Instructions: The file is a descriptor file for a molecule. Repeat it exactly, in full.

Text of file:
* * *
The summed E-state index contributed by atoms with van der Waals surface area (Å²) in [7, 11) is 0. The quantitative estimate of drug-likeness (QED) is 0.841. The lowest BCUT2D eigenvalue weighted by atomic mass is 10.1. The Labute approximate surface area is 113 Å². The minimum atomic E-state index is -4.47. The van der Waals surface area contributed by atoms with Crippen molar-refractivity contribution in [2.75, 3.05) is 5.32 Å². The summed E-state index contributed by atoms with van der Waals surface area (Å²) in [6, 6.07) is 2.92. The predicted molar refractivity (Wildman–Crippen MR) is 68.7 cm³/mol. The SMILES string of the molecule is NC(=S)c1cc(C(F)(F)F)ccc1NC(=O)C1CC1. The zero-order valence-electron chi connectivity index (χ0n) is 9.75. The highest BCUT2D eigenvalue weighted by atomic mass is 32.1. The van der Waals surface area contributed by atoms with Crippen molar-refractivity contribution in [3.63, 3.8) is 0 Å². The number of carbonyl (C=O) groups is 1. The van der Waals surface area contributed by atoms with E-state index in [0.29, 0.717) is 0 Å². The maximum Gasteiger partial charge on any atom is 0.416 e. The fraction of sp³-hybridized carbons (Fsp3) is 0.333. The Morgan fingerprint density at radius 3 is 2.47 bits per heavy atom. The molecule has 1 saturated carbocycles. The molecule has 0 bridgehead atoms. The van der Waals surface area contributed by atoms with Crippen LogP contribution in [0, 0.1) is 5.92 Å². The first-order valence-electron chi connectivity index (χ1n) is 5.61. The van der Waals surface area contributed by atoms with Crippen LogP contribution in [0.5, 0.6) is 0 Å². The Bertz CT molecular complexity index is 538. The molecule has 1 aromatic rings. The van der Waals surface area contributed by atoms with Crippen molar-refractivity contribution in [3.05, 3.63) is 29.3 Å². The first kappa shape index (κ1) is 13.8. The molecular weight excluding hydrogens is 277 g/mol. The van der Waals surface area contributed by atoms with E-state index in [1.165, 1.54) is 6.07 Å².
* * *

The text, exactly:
The summed E-state index contributed by atoms with van der Waals surface area (Å²) in [7, 11) is 0. The quantitative estimate of drug-likeness (QED) is 0.841. The lowest BCUT2D eigenvalue weighted by atomic mass is 10.1. The Labute approximate surface area is 113 Å². The minimum atomic E-state index is -4.47. The van der Waals surface area contributed by atoms with Crippen molar-refractivity contribution in [2.75, 3.05) is 5.32 Å². The summed E-state index contributed by atoms with van der Waals surface area (Å²) in [6, 6.07) is 2.92. The predicted molar refractivity (Wildman–Crippen MR) is 68.7 cm³/mol. The SMILES string of the molecule is NC(=S)c1cc(C(F)(F)F)ccc1NC(=O)C1CC1. The zero-order valence-electron chi connectivity index (χ0n) is 9.75. The highest BCUT2D eigenvalue weighted by atomic mass is 32.1. The van der Waals surface area contributed by atoms with Crippen molar-refractivity contribution in [3.63, 3.8) is 0 Å². The number of carbonyl (C=O) groups is 1. The van der Waals surface area contributed by atoms with E-state index in [0.29, 0.717) is 0 Å². The maximum Gasteiger partial charge on any atom is 0.416 e. The fraction of sp³-hybridized carbons (Fsp3) is 0.333. The Morgan fingerprint density at radius 3 is 2.47 bits per heavy atom. The molecule has 1 saturated carbocycles. The molecule has 0 bridgehead atoms. The van der Waals surface area contributed by atoms with Crippen LogP contribution in [0, 0.1) is 5.92 Å². The first-order valence-electron chi connectivity index (χ1n) is 5.61. The van der Waals surface area contributed by atoms with Crippen LogP contribution in [0.5, 0.6) is 0 Å². The Bertz CT molecular complexity index is 538. The molecule has 1 aromatic rings. The van der Waals surface area contributed by atoms with Crippen molar-refractivity contribution in [3.05, 3.63) is 29.3 Å². The first kappa shape index (κ1) is 13.8. The molecular weight excluding hydrogens is 277 g/mol. The van der Waals surface area contributed by atoms with E-state index in [1.165, 1.54) is 6.07 Å².